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, 27 (6), 1719-1726
eCollection

Antioxidant Properties of a Vegetable-Fruit Beverage Fermented With Two Lactobacillus plantarum Strains

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Antioxidant Properties of a Vegetable-Fruit Beverage Fermented With Two Lactobacillus plantarum Strains

Xiaoxing Yang et al. Food Sci Biotechnol.

Abstract

Fermented vegetable-fruit beverages are a popular fermented food, with many potential health benefits. In this study, two commercial Lactobacillus plantarum strains were selected to ferment a beverage containing apples, pears, and carrots. The metabolites and antioxidant activities were examined during the fermentation process. Results showed that lactic acid and acetic acid accumulated gradually, whereas malic acid decreased. Glucose and fructose increased from 0.48 and 14.8 g/L to 7.7 and 20.8 g/L, respectively, while sucrose decreased slightly. Ascorbic acid also increased continuously during the fermentation to 90.74 mg/100 mL. DPPH and ABTS radical scavenging activity and FRAP reached their maximum value after 4-8 days. The accumulation of TPC, TFC, and SOD reached their maximum value on the 8th day of fermentation. Our study revealed that the L. plantarum-fermented vegetable-fruit beverage showed significant antioxidant activity, which is helpful in evaluating the fermentation end-point and developing a high-quality fermented beverage.

Keywords: Antioxidant activities; Fermentation; Lactobacillus plantarum; Metabolites; Vegetable–fruit beverage.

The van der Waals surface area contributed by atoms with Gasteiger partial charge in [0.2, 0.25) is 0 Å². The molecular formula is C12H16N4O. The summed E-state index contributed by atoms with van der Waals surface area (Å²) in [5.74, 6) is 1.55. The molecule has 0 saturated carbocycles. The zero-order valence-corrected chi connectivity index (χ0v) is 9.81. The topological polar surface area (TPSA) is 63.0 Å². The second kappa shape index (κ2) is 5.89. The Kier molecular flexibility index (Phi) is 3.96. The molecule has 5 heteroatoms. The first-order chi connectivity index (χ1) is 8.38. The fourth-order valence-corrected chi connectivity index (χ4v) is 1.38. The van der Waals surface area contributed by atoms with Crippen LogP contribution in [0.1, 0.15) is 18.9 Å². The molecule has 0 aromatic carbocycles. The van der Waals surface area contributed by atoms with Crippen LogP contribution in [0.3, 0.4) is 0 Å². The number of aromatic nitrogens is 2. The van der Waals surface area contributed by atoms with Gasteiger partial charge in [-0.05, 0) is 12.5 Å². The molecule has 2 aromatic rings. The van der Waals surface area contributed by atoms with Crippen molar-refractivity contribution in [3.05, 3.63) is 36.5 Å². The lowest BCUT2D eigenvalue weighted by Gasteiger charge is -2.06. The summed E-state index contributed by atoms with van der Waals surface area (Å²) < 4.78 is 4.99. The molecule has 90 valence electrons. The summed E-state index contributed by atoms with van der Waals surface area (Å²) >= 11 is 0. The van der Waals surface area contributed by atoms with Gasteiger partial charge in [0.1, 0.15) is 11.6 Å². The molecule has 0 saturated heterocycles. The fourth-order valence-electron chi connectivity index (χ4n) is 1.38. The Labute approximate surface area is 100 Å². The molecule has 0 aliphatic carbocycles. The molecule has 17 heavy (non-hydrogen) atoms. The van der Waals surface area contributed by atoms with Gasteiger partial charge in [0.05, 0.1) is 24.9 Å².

Figures

Fig. 1
Fig. 1
The amount of microbial (lactic acid bacteria) (A), pH and total titratable acidity (B) during fermentation of the vegetable–fruit beverage. The average from the three plates recorded for each serial dilution. Results represent the means of three independent trials (n = 3). Error bars represent standard deviation values
Fig. 2
Fig. 2
Changes of organic acid and sugar levels during fermentation of the vegetable–fruit beverage. (A) Represents lactic acid, acetic acid, and malic acid. (B) Represents sucrose, fructose, glucose. Results are the means of three independent trials (n = 3). Error bars represent standard deviation values
Fig. 3
Fig. 3
Changes in the levels of ascorbic acid and riboflavin during fermentation of the vegetable–fruit beverage (A). Changes in antioxidant activity during fermentation of the vegetable–fruit beverage (B) including DPPH free radical scavenging activity (square), ABTS free radical scavenging activity (circle), and ferric reducing antioxidant power (inverted triangle). Results are the means of three independent trials (n = 3). Error bars represent standard deviation values
Fig. 4
Fig. 4
Changes in phenolics level, flavonoid content, and SOD activity during fermentation of the vegetable–fruit beverage. Phenolics (circle), flavonoids (inverted triangle), and SOD activity (square). Phenolics results expressed in mg gallic acid equivalents (GAE) per L of beverage and flavonoid results expressed in mg rutin equivalents per L of beverage. Results are the means of three independent trials (n = 3). Error bars represent standard deviation values

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